The consultation period for the BusConnects will run from Tuesday 2 November to Friday 10 December 2021. The consultation portal is available on the website and submissions can be made there. Seven Local Area Booklets are available on the website and will also be delivered to over 160,000 premises in the coming weeks. Virtual public meetings will take place via Zoom on Wednesday 17 November (@6.30pm), Wednesday 24 November (@1.30pm) and Tuesday 30 November (@6.30pm). Additional virtual events may be scheduled subject to interest. Further details as well as registration links can be found on the website.
Launch of Discover Cork: Schools’ Heritage
Project, Year 20
is great to reach year 20 of the Discover Cork: Schools’ Heritage Project. It
is just slightly younger than this column but both this column, the school
project and the walking tours are all about popularising more of Cork’s history
and story for interested citizens and the next generation.
15,000-16,000 students have participated in the Schools’ Heritage Project
through the years with many topics researched and written about – from
buildings and monuments to people’s stories and memories.
has brought many challenges to every part of society and never before has our
locality and its heritage being so important for recreation and for our peace
of mind. In the past eighteenth months, more focus than ever before has been
put on places and spaces we know, appreciate, and attain personal comfort from.
Schools’ Heritage Project is aimed at both primary and post primary level. Project books may be submitted on any aspect
of Cork’s rich past. The theme for this year’s project is “Cork Heritage
Treasures”. Funded by Cork City Council, the Project is an initiative of the
Cork City Heritage Plan.
The Project is open to schools in Cork City at primary level to the
pupils of fourth, fifth and sixth class and at post-primary from first to sixth
years. There are two sub categories within the post primary section, Junior
Certificate and Leaving Certificate. The project is free to enter. A student
may enter as an individual or as part of a group or a part of a class entry.
Co-ordinated by myself, one of the key aims of the Project is to
encourage students to explore, investigate and debate their local heritage
(built, archaeological, cultural and natural) in a constructive, active and fun
way. Projects on any aspect of Cork’s rich heritage can be submitted to an
adjudication panel. Prizes are awarded for best projects and certificates are
given to each participant. A cross-section of projects submitted from the last
school season can be gleamed from links on my website, www.corkheritage.ie
where there are other resources, former titles and winners and entry
information as well.
Students produce a project on their local area using primary and
secondary sources. Each participating student within their class receives a
free workshop in October 2021. The workshop comprises a guide to how to put a
project together. Project material must be gathered in an A4/ A3 size Project
book. The project may be as large as the student wishes but minimum 20 pages
(text + pictures + sketches).
Projects must also meet five elements. Projects must be colourful,
creative, have personal opinion, imagination and gain publicity before
submission. These elements form the basis of a student friendly narrative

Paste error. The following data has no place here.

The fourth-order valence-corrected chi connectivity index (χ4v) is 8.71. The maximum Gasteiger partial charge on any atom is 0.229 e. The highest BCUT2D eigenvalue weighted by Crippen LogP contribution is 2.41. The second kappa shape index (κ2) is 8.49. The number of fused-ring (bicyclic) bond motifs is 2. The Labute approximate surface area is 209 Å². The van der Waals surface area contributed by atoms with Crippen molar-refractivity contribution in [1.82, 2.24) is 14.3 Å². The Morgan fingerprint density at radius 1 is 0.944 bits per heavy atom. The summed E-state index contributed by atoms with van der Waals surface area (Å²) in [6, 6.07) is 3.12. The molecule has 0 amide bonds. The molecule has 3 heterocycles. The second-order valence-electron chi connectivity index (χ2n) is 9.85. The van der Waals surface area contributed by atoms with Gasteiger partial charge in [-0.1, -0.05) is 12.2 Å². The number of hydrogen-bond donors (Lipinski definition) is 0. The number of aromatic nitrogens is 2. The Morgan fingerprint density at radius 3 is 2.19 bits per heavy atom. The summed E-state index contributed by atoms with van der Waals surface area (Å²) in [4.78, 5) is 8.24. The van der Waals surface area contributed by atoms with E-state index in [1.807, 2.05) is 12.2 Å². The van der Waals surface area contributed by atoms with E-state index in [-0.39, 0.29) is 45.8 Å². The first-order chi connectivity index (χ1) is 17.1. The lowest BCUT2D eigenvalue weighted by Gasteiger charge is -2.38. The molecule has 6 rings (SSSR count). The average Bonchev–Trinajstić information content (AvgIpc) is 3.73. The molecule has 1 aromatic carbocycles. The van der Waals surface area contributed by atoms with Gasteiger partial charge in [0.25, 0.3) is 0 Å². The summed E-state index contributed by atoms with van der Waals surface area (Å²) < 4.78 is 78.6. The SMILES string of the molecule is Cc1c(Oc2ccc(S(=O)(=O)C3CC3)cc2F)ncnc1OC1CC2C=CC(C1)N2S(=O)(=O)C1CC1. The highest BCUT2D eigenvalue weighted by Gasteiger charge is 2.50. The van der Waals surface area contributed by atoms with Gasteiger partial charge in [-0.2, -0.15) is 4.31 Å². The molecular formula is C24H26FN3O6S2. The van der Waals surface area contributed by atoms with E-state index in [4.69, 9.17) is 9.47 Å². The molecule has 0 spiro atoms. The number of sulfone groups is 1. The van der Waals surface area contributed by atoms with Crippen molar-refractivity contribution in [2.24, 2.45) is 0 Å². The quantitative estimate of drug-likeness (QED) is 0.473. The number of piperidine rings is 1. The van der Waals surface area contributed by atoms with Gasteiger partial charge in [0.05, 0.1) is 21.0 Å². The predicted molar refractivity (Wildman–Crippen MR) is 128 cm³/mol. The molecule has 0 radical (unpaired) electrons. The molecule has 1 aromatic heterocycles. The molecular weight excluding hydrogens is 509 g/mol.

analysis approach where the student explores their project topic in an
interactive and task-oriented way. In particular, students are encouraged (whilst
respecting social distancing) to attain material through visiting local
libraries, engaging with fieldwork, making models, photographing, cartoon
creating, and making short snippet films of their area. Re-enacting can also be
a feature of several projects.
For over twenty years, the project has evolved in exploring how students
pursue local history and how to make it relevant in society. The project
attempts to provide the student with a hands-on and interactive activity that
is all about learning not only about heritage in your local area (in all its
forms) but also about the process of learning by participating students.
The project is about thinking about, understanding, appreciating and
making relevant in today’s society the role of our heritage, our landmarks, our
oral histories, our environment in our modern world for upcoming citizens. So,
the project is about splicing together activity on issues of local history and
heritage such as thinking, exploring, observing, discovering, researching,
uncovering, revealing, interpreting and resolving.
The project is open to many directions of delivery. Students are
encouraged to engage with their topic in order to make sense of it, understand
and work with it. Students continue to experiment with the overall design and
plan of their work. For example, and in general, students who have entered
before might engage with the attaining of primary information through oral
histories. The methodologies that the students create provide interesting ways
to approach the study of local heritage.
Students are asked to choose one of two extra methods (apart from a
booklet) to represent their work. The first option is making a model whilst the
second option is making a short film. It is great to see students using modern
up todate technology to present their findings. This works in broadening their
view of approaching their project.
This project in the City is free to enter and is kindly funded by Cork
City Council (viz the help of Niamh Twomey, Heritage Officer) Prizes are also
provided by the Old Cork Waterworks Experience, Lee Road.
Overall, the Schools’ Heritage Project for the past twenty years has
attempted to build a new concerned generation of Cork people, pushing them
forward, growing their self-development empowering them to connect to their
world and their local heritage. Spread the word please with local schools.
Details can be found on my dedicated Cork heritage website,
1119a. Front cover of 2021-2022 brochure for Discover Cork Schools’